"I believe that water is the only drink for a wise man: wine is not so noble a liquor; and think of dashing the hopes of a morningwith a cup of warm coffee, or of an evening with a dish of tea! Ah, how low I fall when I am tempted by them! Even music may be intoxicating. Such apparently slight causes destroyed Greece and Rome, and will destroy England and America."
"For sounds in winter nights, and often in winter days, I heard the forlorn but melodious note of a hooting owl indefinitely far; such a sound as the frozen earth would yield if struck with a suitable plectrum, the very lingua vernacula of Walden Wood, and quite familiar to me at last, though I never saw the bird while it was making it."
"We went to Mannheim and attended a shivaree--otherwise an opera--the one called "Lohengrin." The banging and slamming and boomingand crashing were something beyond belief. The racking and pitiless pain of it remains stored up in my memory alongside the memory of the time that I had my teeth fixed."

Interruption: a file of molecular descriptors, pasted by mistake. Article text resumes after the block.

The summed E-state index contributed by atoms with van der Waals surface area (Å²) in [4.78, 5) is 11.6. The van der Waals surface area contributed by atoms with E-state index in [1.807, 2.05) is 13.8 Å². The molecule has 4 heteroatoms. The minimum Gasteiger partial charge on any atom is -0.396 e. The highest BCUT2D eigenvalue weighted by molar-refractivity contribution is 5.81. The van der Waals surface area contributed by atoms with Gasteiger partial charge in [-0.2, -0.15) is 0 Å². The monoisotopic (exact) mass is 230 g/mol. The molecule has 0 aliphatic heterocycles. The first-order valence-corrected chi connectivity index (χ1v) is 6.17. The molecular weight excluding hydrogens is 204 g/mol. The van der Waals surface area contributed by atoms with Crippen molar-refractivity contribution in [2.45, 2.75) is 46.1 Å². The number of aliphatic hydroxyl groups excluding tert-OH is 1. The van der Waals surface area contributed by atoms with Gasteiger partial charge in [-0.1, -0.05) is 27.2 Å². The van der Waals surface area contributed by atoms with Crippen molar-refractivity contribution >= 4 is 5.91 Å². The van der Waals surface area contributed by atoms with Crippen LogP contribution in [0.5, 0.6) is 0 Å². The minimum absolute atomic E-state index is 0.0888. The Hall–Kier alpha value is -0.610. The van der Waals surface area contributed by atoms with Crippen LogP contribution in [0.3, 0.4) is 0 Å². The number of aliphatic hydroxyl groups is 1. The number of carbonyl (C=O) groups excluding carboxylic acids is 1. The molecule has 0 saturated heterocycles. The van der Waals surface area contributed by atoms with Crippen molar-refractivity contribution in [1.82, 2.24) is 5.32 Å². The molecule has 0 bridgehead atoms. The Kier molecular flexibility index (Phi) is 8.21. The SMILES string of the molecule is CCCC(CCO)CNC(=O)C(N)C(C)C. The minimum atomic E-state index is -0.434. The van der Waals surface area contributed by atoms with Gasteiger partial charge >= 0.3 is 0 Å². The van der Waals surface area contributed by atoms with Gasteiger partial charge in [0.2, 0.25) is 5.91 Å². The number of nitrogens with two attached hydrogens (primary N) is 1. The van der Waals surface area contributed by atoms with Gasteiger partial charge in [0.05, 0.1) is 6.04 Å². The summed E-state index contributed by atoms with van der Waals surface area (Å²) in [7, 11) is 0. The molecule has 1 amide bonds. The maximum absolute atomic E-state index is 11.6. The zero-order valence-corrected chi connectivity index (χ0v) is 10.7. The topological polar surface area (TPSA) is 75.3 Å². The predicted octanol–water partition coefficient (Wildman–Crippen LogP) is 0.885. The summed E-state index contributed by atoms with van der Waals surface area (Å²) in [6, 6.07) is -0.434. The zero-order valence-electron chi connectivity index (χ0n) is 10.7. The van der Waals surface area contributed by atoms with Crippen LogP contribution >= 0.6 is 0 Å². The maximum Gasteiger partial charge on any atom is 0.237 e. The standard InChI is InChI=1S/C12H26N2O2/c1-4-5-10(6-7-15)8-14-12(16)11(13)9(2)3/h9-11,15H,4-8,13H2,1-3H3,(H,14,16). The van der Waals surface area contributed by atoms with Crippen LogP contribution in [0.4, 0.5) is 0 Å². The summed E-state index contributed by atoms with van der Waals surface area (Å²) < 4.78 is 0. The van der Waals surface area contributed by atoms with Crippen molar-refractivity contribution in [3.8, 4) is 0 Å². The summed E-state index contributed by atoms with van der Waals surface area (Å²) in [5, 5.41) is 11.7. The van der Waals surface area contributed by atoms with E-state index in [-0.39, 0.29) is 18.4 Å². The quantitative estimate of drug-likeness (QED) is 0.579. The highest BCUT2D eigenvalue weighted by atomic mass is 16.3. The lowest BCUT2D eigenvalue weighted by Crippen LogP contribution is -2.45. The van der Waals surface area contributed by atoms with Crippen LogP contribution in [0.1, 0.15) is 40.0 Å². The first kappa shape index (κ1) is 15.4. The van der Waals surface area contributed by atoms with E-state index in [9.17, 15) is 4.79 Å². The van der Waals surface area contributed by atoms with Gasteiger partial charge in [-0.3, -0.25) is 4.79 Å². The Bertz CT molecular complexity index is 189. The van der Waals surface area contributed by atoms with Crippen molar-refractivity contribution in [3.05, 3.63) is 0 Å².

"I have witnessed, and greatly enjoyed, the first act of everything which Wagner created, but the effect on me has always been so powerful that one act was quite sufficient; whenever I have witnessed two acts I have gone away physically exhausted; and whenever I have ventured an entire opera the result has been the next thing to suicide."
"The manner in which Americans "consume" music has a lot to do with leaving it on their coffee tables, or using it as wallpaper fortheir lifestyles, like the score of a movie--it's consumed that way without any regard for how and why it's made."